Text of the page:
While the summit showcased most of the typical forms of small housing representing the “missing middle”—duplexes, triplexes, modular housing and laneway suites—the Summit did an excellent job highlighting other emerging types of housing. This included microsuites, tiny houses, secondary suites in duplexes, co-housing, lock-off suites, grow housing, and pocket neighbourhoods. Of them all, I was compelled most by the pocket neighbourhoods, where the front doors of these cottage-sized houses – none larger than 1500 sq. ft. – were connected not to a street, but a common courtyard, with parking relegated to the backs of the houses. Parking was a topic that came up several times over the course of the day, along with how, perhaps in just a few years, it may have far less impact on housing policies than at present.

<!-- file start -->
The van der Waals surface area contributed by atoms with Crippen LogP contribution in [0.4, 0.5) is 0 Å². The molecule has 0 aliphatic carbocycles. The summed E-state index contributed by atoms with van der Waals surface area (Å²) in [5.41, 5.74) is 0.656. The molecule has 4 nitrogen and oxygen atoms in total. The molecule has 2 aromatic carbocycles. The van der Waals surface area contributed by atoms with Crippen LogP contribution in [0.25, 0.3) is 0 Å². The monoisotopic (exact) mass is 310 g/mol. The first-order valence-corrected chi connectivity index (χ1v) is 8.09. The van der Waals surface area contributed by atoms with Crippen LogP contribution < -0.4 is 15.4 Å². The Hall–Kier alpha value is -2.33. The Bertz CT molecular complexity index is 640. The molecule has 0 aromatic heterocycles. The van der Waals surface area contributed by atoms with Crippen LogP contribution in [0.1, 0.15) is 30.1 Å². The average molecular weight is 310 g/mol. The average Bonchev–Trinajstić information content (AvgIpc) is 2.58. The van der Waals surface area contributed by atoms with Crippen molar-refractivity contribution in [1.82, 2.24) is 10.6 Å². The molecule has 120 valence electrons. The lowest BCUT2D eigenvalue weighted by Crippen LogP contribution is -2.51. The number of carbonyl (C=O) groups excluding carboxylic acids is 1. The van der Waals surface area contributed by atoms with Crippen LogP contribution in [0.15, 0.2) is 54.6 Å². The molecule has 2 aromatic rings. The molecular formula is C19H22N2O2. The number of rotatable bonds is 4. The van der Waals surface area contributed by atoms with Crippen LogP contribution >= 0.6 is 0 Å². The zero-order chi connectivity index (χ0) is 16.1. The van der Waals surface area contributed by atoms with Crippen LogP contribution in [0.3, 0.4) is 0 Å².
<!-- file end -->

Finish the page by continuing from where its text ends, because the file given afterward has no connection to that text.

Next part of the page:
The biggest highlight of the day included its keynote by Denise Pinkston of TMG Partners in San Francisco, who gave an update on how their municipal policies on secondary suites is a runaway success, with thousands of units of smaller housing being built in the last decade. As a real estate consultant, she spoke about how the bureaucracy of creating secondary suites in America’s most populous state (which staggeringly has over 400 cities) was contributing to their affordability crisis, and that by simply changing the legal definition from secondary to accessory use enabled the system to reboot and start moving again. Hers was a good news story, despite the wildfires ravishing parts of the state, and that by per capita the state’s affordable housing stock is now noticeably improving—though the urban centres of San Francisco and LA, similar to Vancouver, continue to be out of reach for many.